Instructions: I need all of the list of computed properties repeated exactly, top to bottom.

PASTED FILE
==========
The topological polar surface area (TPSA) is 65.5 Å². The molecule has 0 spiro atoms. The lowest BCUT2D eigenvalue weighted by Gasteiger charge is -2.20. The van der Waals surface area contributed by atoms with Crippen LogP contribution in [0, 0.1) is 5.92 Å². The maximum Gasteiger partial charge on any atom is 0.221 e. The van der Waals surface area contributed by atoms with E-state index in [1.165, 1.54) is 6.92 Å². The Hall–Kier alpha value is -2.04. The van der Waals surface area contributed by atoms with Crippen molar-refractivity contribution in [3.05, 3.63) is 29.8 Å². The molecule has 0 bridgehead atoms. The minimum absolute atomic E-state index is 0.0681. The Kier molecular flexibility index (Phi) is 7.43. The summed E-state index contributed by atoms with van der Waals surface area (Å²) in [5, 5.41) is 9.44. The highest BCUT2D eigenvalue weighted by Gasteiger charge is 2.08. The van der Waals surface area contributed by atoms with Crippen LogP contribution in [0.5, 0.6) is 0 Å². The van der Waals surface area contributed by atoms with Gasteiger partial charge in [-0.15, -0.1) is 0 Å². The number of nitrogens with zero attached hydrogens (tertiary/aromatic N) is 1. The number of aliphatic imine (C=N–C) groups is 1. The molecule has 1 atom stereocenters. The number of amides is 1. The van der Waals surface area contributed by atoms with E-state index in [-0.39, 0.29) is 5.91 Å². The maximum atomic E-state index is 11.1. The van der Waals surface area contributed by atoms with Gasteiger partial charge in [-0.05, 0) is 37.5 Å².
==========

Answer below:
The topological polar surface area (TPSA) is 65.5 Å². The molecule has 0 spiro atoms. The lowest BCUT2D eigenvalue weighted by Gasteiger charge is -2.20. The van der Waals surface area contributed by atoms with Crippen LogP contribution in [0, 0.1) is 5.92 Å². The maximum Gasteiger partial charge on any atom is 0.221 e. The van der Waals surface area contributed by atoms with E-state index in [1.165, 1.54) is 6.92 Å². The Hall–Kier alpha value is -2.04. The van der Waals surface area contributed by atoms with Crippen molar-refractivity contribution in [3.05, 3.63) is 29.8 Å². The molecule has 0 bridgehead atoms. The minimum absolute atomic E-state index is 0.0681. The Kier molecular flexibility index (Phi) is 7.43. The summed E-state index contributed by atoms with van der Waals surface area (Å²) in [5, 5.41) is 9.44. The highest BCUT2D eigenvalue weighted by Gasteiger charge is 2.08. The van der Waals surface area contributed by atoms with Crippen LogP contribution in [0.5, 0.6) is 0 Å². The van der Waals surface area contributed by atoms with Gasteiger partial charge in [-0.15, -0.1) is 0 Å². The number of nitrogens with zero attached hydrogens (tertiary/aromatic N) is 1. The number of aliphatic imine (C=N–C) groups is 1. The molecule has 1 atom stereocenters. The number of amides is 1. The van der Waals surface area contributed by atoms with E-state index in [-0.39, 0.29) is 5.91 Å². The maximum atomic E-state index is 11.1. The van der Waals surface area contributed by atoms with Gasteiger partial charge in [-0.05, 0) is 37.5 Å².